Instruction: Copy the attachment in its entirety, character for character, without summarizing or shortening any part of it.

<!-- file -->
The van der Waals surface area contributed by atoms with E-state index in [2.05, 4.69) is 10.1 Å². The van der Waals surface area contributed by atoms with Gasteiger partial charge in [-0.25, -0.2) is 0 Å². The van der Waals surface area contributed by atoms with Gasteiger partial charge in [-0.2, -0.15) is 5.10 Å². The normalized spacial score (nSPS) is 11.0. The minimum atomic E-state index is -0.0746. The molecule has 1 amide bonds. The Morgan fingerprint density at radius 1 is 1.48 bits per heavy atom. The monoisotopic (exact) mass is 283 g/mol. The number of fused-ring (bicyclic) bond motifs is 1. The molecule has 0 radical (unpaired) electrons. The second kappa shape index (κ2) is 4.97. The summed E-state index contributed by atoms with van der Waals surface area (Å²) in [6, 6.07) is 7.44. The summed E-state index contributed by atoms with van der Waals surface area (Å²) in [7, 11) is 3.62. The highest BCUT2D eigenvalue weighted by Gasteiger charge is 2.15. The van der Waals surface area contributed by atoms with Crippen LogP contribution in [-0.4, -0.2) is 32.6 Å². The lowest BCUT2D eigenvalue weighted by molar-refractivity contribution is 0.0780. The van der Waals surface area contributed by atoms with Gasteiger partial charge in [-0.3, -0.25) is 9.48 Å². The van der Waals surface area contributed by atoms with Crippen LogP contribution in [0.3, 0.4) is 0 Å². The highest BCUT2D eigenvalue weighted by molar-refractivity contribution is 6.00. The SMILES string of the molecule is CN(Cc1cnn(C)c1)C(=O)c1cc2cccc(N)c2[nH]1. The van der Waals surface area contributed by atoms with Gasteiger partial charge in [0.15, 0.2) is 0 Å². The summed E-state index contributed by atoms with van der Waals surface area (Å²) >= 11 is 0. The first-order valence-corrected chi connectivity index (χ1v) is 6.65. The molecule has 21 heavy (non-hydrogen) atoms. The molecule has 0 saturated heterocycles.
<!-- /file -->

The van der Waals surface area contributed by atoms with E-state index in [2.05, 4.69) is 10.1 Å². The van der Waals surface area contributed by atoms with Gasteiger partial charge in [-0.25, -0.2) is 0 Å². The van der Waals surface area contributed by atoms with Gasteiger partial charge in [-0.2, -0.15) is 5.10 Å². The normalized spacial score (nSPS) is 11.0. The minimum atomic E-state index is -0.0746. The molecule has 1 amide bonds. The Morgan fingerprint density at radius 1 is 1.48 bits per heavy atom. The monoisotopic (exact) mass is 283 g/mol. The number of fused-ring (bicyclic) bond motifs is 1. The molecule has 0 radical (unpaired) electrons. The second kappa shape index (κ2) is 4.97. The summed E-state index contributed by atoms with van der Waals surface area (Å²) in [6, 6.07) is 7.44. The summed E-state index contributed by atoms with van der Waals surface area (Å²) in [7, 11) is 3.62. The highest BCUT2D eigenvalue weighted by Gasteiger charge is 2.15. The van der Waals surface area contributed by atoms with Crippen LogP contribution in [-0.4, -0.2) is 32.6 Å². The lowest BCUT2D eigenvalue weighted by molar-refractivity contribution is 0.0780. The van der Waals surface area contributed by atoms with Gasteiger partial charge in [-0.3, -0.25) is 9.48 Å². The van der Waals surface area contributed by atoms with Crippen LogP contribution in [0.3, 0.4) is 0 Å². The highest BCUT2D eigenvalue weighted by molar-refractivity contribution is 6.00. The SMILES string of the molecule is CN(Cc1cnn(C)c1)C(=O)c1cc2cccc(N)c2[nH]1. The van der Waals surface area contributed by atoms with Gasteiger partial charge in [0.15, 0.2) is 0 Å². The summed E-state index contributed by atoms with van der Waals surface area (Å²) >= 11 is 0. The first-order valence-corrected chi connectivity index (χ1v) is 6.65. The molecule has 21 heavy (non-hydrogen) atoms. The molecule has 0 saturated heterocycles.